• Just enough info to let us know when it’s time to dig deeper

Back to excavating Shodan data

As I mentioned in my last post, Shodan data offers a great way to characterize some of the risk on your networks.  The challenge is that there is a lot of data.

One of the things that I want to know is what kinds of devices are showing up on my networks? What are some indicators? What words from ‘banner grabs’ indicate web cams, Industrial Control Systems, research systems, environmental control systems, biometrics systems, and others on my networks?  I started with millions of tokens.  How could I possibly find out interesting or relevant ‘tokens’ or key words in all of these?

To approach this, I borrowed the cerealboxing idea and wrote a script that continuously displays this data on a window (or two) on my computer. And then just let it run while I’m doing other things. It may sound odd, but I found myself occasionally glancing over and catching an interesting word or token that I probably would not have seen otherwise.

cerealboxunordered

unordered tokens

So, in a nutshell, I approached it this way:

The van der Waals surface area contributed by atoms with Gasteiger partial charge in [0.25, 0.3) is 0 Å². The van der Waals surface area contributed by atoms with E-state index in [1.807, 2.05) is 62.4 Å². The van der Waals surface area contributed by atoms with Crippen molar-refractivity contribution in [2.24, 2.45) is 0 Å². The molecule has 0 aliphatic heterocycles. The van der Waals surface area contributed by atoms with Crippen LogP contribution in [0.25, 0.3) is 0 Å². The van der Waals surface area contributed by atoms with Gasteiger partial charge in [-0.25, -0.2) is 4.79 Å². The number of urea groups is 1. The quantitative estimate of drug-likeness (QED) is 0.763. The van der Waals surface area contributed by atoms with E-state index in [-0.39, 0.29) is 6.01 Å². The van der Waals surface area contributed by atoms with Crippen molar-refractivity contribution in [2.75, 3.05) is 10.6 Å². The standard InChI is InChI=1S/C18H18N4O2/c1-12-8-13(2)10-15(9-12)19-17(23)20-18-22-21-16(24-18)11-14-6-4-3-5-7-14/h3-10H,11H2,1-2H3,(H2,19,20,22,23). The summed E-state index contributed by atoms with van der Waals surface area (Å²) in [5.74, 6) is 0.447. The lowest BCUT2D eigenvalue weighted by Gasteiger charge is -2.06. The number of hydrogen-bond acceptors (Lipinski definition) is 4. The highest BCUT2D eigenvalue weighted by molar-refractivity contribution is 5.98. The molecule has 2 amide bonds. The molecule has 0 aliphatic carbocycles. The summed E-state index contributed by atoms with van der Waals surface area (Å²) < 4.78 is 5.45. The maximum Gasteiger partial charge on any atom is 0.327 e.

• tokenize all of the banners in the study
  • I studied banners from my organization as well as peer organizations
  • do some token reduction with stoplists & regular expressions, eg 1 & 2 character tokens, known printers, frequent network banner tokens like ‘HTTP’, days of the week, months, info on SSH variants, control characters that made the output look weird, etc
  • scroll a running list of these in the background or on a separate machine/screen

I also experimented with sorting by length of the tokens to see if that was more readable:

ordered5char

sorted by order — this section showing tokens (words) of 5 characters in length

In the course of doing this, I update a list of related tokens.  For example, some tokens related to networked cameras:

partiallist_networkcamera

And some related to audio and videoconferencing: